2. SARB Lifeboat
In February last year, Mkhwebane's controversial CIEX report was set aside by the High Court in Pretoria which ordered that she pay 15% of the legal bill to the South African Reserve Bank from her own pocket, with the remaining 85% to be paid by her by her office.
Her report, released in July 2017, had caused an uproar as it called for Parliament to amend the Constitution and change the SARB’s mandate.
Her report had also ordered that the Absa bank should pay back R1.125bn that it received from the SARB in the 90s.
The court at the time in a scathing judgment, said: “In the matter before us it transpired that the Public Protector does not fully understand her constitutional duty to be impartial and to perform her functions without fear, favour or prejudice.”
The court said it was necessary to show its displeasure with the unacceptable way in which she conducted her investigation as well as her persistence to oppose the applications before the court, “to the end.”
The North Gauteng High Court also dismissed her application for leave to appeal. She then petitioned the Constitutional Court via direct access, which was granted last July.
3. ConCourt appeal against costs order
On Monday, the Constitutional Court dealt Mkhwebane a major blow when it upheld the North Gauteng High Court’s decision and ordered that she pay the 15% punitive personal cost order as directed by the court. The amount is estimated at almost R900 000, according to reports.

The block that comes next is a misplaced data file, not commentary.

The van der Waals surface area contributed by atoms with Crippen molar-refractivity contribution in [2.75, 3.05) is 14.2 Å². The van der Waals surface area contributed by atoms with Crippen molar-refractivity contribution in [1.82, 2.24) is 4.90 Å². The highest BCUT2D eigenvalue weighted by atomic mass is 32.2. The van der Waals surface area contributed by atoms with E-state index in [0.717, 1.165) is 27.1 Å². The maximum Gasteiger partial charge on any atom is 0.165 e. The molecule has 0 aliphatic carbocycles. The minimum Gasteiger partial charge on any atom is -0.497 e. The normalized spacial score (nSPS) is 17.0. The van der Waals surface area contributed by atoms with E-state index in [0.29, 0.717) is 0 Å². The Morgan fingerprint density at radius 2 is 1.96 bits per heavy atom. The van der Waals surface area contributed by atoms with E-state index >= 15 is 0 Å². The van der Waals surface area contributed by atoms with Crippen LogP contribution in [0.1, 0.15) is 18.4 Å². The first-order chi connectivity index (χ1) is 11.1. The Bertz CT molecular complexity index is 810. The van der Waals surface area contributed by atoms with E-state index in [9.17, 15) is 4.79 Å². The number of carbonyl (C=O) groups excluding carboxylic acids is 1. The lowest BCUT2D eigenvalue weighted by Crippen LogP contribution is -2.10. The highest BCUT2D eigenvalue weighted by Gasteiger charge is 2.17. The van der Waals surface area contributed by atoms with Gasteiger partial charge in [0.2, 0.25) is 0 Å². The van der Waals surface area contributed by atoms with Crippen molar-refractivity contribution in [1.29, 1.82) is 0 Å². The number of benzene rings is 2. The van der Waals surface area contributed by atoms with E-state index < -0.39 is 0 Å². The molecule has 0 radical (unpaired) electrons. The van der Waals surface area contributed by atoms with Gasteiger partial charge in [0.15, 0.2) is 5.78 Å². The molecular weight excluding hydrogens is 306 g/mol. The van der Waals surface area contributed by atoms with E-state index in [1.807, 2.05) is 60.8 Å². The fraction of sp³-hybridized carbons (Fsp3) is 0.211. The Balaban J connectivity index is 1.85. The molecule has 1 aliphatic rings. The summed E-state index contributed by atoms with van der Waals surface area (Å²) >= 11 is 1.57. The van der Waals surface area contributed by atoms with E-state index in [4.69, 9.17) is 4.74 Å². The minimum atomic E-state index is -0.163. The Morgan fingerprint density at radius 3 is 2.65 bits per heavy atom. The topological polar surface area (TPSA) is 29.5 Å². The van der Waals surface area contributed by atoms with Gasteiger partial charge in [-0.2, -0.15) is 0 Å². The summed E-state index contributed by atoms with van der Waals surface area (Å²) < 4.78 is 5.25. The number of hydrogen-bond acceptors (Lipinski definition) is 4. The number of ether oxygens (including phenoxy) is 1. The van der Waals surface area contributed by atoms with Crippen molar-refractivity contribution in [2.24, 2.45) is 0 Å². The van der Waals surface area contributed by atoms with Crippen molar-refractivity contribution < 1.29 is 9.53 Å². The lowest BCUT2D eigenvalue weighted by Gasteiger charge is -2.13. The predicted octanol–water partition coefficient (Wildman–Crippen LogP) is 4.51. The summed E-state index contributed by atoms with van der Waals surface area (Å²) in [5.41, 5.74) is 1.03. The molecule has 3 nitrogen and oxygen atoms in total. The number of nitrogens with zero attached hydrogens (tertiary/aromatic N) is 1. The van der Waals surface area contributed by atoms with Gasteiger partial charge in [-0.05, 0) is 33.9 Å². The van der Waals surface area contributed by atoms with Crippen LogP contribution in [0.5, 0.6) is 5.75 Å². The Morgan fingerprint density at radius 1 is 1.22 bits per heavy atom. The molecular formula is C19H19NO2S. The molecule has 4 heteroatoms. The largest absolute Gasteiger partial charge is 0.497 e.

A majority judgment of the highest court in the land found that Mkhwebane had not acted in good faith, lied under oath, had a flawed investigative model and was dishonest.
“Regard must be had to the higher standard of conduct expected from public officials, and the number of falsehoods that have been put forward by the Public Protector in the course of the litigation. This conduct included the numerous “misstatements”, like misrepresenting, under oath, her reliance on evidence of economic experts in drawing up the report, failing to provide a complete record, ordered and indexed, so that the contents thereof could be determined, failing to disclose material meetings and then obfuscating the reasons for them and the reasons why they had not been previously disclosed, and generally failing to provide the court with a frank and candid account of her conduct in preparing the report. The punitive aspect of the costs order therefore stands”.